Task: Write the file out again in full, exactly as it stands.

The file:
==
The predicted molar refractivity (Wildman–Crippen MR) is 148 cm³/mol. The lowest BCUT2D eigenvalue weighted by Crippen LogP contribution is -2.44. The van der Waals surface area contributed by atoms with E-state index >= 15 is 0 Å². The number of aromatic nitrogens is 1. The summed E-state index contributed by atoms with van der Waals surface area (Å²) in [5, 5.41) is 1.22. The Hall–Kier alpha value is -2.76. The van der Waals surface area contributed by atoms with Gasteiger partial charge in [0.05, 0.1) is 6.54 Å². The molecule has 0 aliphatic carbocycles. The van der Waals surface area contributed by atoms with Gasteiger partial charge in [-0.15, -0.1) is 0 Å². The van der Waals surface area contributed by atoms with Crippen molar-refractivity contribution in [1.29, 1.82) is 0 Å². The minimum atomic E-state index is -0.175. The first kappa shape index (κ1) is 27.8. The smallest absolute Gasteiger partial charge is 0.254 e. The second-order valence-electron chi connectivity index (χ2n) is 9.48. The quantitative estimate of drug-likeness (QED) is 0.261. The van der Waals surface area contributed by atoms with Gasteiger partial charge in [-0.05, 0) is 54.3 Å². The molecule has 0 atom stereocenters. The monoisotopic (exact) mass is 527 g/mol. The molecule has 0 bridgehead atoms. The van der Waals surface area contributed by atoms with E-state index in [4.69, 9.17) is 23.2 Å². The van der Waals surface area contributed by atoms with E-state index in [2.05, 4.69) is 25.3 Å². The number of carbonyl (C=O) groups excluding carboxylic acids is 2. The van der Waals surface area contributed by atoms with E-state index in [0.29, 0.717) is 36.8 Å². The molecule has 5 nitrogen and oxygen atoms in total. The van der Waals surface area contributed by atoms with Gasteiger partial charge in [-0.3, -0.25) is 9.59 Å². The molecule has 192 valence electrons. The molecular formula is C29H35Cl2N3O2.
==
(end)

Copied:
The predicted molar refractivity (Wildman–Crippen MR) is 148 cm³/mol. The lowest BCUT2D eigenvalue weighted by Crippen LogP contribution is -2.44. The van der Waals surface area contributed by atoms with E-state index >= 15 is 0 Å². The number of aromatic nitrogens is 1. The summed E-state index contributed by atoms with van der Waals surface area (Å²) in [5, 5.41) is 1.22. The Hall–Kier alpha value is -2.76. The van der Waals surface area contributed by atoms with Gasteiger partial charge in [0.05, 0.1) is 6.54 Å². The molecule has 0 aliphatic carbocycles. The van der Waals surface area contributed by atoms with Gasteiger partial charge in [-0.15, -0.1) is 0 Å². The van der Waals surface area contributed by atoms with Crippen molar-refractivity contribution in [1.29, 1.82) is 0 Å². The minimum atomic E-state index is -0.175. The first kappa shape index (κ1) is 27.8. The smallest absolute Gasteiger partial charge is 0.254 e. The second-order valence-electron chi connectivity index (χ2n) is 9.48. The quantitative estimate of drug-likeness (QED) is 0.261. The van der Waals surface area contributed by atoms with Gasteiger partial charge in [-0.05, 0) is 54.3 Å². The molecule has 0 atom stereocenters. The monoisotopic (exact) mass is 527 g/mol. The molecule has 0 bridgehead atoms. The van der Waals surface area contributed by atoms with E-state index in [4.69, 9.17) is 23.2 Å². The van der Waals surface area contributed by atoms with E-state index in [2.05, 4.69) is 25.3 Å². The number of carbonyl (C=O) groups excluding carboxylic acids is 2. The van der Waals surface area contributed by atoms with E-state index in [0.29, 0.717) is 36.8 Å². The molecule has 5 nitrogen and oxygen atoms in total. The van der Waals surface area contributed by atoms with Gasteiger partial charge in [-0.3, -0.25) is 9.59 Å². The molecule has 192 valence electrons. The molecular formula is C29H35Cl2N3O2.